The great period of preaching in Galilee is at an end and we are at a decisive milestone: Jesus is setting out on the journey to the Cross and issuing a call to decision that now clearly distinguishes the group of disciples from the people who merely listen, without accompanying him on his way – a decision that clearly shapes the disciples into the beginning of Jesus’ new family, the future Church. It is characteristic of this community to be “on the way” with Jesus – what that way involves is about to be made clear. It is also characteristic that this community’s decision to accompany Jesus rests upon a realization – on a “knowledge” of Jesus that at the same time gives them a new insight into God, the one God in whom they believe as children of Israel…
… The disciples are drawn into his solitude, his communion with the Father that is reserved to him alone… They are privileged to see what the “people” do not see, and this seeing gives rise to a recognition that goes beyond the “opinion” of the people. This seeing is the wellspring of their faith, their confession; it provides the foundation of the Church. – p 290-291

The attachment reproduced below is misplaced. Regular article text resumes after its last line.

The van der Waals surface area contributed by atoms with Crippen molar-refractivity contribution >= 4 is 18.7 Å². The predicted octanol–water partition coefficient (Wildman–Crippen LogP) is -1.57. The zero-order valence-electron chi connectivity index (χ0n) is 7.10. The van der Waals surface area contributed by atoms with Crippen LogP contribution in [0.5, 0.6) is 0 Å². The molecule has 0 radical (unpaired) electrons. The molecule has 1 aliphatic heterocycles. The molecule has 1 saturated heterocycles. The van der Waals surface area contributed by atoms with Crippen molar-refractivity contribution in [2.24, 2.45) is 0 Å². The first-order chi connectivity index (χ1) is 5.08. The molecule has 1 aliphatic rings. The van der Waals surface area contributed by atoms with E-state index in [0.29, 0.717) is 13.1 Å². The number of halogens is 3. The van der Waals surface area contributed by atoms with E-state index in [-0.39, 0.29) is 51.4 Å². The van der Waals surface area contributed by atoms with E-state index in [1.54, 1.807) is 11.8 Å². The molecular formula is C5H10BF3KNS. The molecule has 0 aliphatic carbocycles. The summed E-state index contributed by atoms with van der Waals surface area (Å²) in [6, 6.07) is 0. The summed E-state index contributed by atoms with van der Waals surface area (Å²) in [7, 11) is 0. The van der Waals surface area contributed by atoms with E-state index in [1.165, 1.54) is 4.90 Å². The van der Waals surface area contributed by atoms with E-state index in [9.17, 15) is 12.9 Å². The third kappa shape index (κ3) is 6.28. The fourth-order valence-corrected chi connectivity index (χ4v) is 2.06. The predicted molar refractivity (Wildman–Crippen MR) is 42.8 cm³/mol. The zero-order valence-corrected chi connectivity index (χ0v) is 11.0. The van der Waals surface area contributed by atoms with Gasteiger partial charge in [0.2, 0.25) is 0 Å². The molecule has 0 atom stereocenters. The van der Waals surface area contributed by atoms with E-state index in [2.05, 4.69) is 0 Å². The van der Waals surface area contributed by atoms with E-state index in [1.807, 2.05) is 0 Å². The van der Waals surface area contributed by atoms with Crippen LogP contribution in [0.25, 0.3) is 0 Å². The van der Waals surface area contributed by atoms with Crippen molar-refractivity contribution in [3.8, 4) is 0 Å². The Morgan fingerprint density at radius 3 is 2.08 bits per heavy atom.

Chapters could be written from a single page, even single paragraph of this book and this is no exception. A couple points for me: the word, decisive: decision used in the above passage. The origin comes from the word decide c.1380, from O.Fr. decider, from Latin decidere "to decide," lit. "to cut off," from de- "off" + cædere "to cut". Sense is of resolving difficulties "at a stroke." Like the word sacrifice, to decide brings us to a critical (or a more accurate word may be crucial) anthropological aspect of being human. We are called to decide, to leave behind one existence for another. It is interesting how today we find all sorts of justifications to put off making critical decisions, but Jesus continues to demand that we follow him, and his way always goes by way of the Cross.
There is also something here that makes me think of vocation - marriage - calling. At some point we arrive at a time where Jesus asks us for a decision that costs nothing more than our lives.
Like the ripple effect when a pebble is tossed into a lake, Jesus starts with a small core group of disciples sending them forth to make disciples of the whole world. And this discipleship is not grounded on opinion, but rather by witnesses.
Jesus of Nazareth by Pope Benedict XVI